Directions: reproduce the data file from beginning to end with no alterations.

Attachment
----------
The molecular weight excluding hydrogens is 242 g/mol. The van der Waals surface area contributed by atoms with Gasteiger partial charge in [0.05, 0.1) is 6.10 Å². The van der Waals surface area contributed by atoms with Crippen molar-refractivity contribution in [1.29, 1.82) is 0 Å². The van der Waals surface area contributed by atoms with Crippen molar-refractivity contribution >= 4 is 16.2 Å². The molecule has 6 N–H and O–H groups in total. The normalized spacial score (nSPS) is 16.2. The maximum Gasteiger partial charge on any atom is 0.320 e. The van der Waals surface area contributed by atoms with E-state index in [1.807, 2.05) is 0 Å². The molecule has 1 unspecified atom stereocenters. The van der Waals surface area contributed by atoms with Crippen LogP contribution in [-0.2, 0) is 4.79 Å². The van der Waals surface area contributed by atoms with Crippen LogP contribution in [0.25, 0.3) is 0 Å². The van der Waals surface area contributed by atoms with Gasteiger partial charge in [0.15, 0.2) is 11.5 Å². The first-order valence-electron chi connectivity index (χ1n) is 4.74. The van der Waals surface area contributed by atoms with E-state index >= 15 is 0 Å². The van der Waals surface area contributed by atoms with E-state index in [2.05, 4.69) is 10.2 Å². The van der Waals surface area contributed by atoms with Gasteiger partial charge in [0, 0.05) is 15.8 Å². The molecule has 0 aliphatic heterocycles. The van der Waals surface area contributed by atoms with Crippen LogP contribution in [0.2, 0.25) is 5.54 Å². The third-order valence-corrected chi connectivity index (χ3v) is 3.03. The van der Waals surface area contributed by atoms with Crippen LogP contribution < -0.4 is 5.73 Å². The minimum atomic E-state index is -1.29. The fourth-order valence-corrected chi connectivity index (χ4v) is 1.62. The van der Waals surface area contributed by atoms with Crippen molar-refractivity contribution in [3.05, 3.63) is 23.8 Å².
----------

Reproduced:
The molecular weight excluding hydrogens is 242 g/mol. The van der Waals surface area contributed by atoms with Gasteiger partial charge in [0.05, 0.1) is 6.10 Å². The van der Waals surface area contributed by atoms with Crippen molar-refractivity contribution in [1.29, 1.82) is 0 Å². The van der Waals surface area contributed by atoms with Crippen molar-refractivity contribution >= 4 is 16.2 Å². The molecule has 6 N–H and O–H groups in total. The normalized spacial score (nSPS) is 16.2. The maximum Gasteiger partial charge on any atom is 0.320 e. The van der Waals surface area contributed by atoms with E-state index in [1.807, 2.05) is 0 Å². The molecule has 1 unspecified atom stereocenters. The van der Waals surface area contributed by atoms with Crippen LogP contribution in [-0.2, 0) is 4.79 Å². The van der Waals surface area contributed by atoms with Crippen LogP contribution in [0.25, 0.3) is 0 Å². The van der Waals surface area contributed by atoms with Gasteiger partial charge in [0.15, 0.2) is 11.5 Å². The first-order valence-electron chi connectivity index (χ1n) is 4.74. The van der Waals surface area contributed by atoms with E-state index >= 15 is 0 Å². The van der Waals surface area contributed by atoms with E-state index in [2.05, 4.69) is 10.2 Å². The van der Waals surface area contributed by atoms with Gasteiger partial charge in [0, 0.05) is 15.8 Å². The molecule has 0 aliphatic heterocycles. The van der Waals surface area contributed by atoms with Crippen LogP contribution in [0.2, 0.25) is 5.54 Å². The third-order valence-corrected chi connectivity index (χ3v) is 3.03. The van der Waals surface area contributed by atoms with Crippen LogP contribution < -0.4 is 5.73 Å². The minimum atomic E-state index is -1.29. The fourth-order valence-corrected chi connectivity index (χ4v) is 1.62. The van der Waals surface area contributed by atoms with Crippen molar-refractivity contribution in [3.05, 3.63) is 23.8 Å².